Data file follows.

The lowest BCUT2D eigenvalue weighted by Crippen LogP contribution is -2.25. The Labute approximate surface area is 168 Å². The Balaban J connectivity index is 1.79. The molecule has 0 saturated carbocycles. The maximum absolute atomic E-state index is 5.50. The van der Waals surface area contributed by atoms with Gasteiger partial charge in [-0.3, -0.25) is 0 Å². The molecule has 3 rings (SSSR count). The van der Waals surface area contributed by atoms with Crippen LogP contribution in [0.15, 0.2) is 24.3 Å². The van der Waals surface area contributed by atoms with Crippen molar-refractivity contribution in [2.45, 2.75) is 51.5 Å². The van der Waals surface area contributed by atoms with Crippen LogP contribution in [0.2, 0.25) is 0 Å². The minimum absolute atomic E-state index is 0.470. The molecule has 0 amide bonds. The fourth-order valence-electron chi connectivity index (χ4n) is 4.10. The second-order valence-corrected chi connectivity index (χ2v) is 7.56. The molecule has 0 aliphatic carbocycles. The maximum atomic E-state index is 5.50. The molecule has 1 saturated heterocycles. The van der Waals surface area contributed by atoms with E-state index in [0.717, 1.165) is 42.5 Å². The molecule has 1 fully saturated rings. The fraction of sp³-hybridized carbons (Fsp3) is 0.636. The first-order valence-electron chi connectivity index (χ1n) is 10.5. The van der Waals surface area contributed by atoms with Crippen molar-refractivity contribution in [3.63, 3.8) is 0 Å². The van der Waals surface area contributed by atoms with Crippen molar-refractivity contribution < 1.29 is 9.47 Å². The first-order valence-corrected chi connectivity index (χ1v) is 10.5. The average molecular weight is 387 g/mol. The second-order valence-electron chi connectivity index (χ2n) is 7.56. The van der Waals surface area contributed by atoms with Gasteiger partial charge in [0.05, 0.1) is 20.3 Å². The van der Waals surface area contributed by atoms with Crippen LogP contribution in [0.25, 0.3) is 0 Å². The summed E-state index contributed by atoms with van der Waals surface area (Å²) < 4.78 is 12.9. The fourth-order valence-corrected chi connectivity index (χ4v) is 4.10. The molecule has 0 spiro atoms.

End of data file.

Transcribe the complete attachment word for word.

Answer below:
The lowest BCUT2D eigenvalue weighted by Crippen LogP contribution is -2.25. The Labute approximate surface area is 168 Å². The Balaban J connectivity index is 1.79. The molecule has 0 saturated carbocycles. The maximum absolute atomic E-state index is 5.50. The van der Waals surface area contributed by atoms with Gasteiger partial charge in [-0.3, -0.25) is 0 Å². The molecule has 3 rings (SSSR count). The van der Waals surface area contributed by atoms with Crippen LogP contribution in [0.15, 0.2) is 24.3 Å². The van der Waals surface area contributed by atoms with Crippen molar-refractivity contribution in [2.45, 2.75) is 51.5 Å². The van der Waals surface area contributed by atoms with Crippen LogP contribution in [0.2, 0.25) is 0 Å². The minimum absolute atomic E-state index is 0.470. The molecule has 0 amide bonds. The fourth-order valence-electron chi connectivity index (χ4n) is 4.10. The second-order valence-corrected chi connectivity index (χ2v) is 7.56. The molecule has 0 aliphatic carbocycles. The maximum atomic E-state index is 5.50. The molecule has 1 saturated heterocycles. The van der Waals surface area contributed by atoms with E-state index in [0.717, 1.165) is 42.5 Å². The molecule has 1 fully saturated rings. The fraction of sp³-hybridized carbons (Fsp3) is 0.636. The first-order valence-electron chi connectivity index (χ1n) is 10.5. The van der Waals surface area contributed by atoms with Crippen molar-refractivity contribution in [3.63, 3.8) is 0 Å². The van der Waals surface area contributed by atoms with Crippen molar-refractivity contribution < 1.29 is 9.47 Å². The first-order valence-corrected chi connectivity index (χ1v) is 10.5. The average molecular weight is 387 g/mol. The second-order valence-electron chi connectivity index (χ2n) is 7.56. The van der Waals surface area contributed by atoms with Gasteiger partial charge in [0.05, 0.1) is 20.3 Å². The van der Waals surface area contributed by atoms with Crippen LogP contribution in [0.25, 0.3) is 0 Å². The summed E-state index contributed by atoms with van der Waals surface area (Å²) < 4.78 is 12.9. The fourth-order valence-corrected chi connectivity index (χ4v) is 4.10. The molecule has 0 spiro atoms.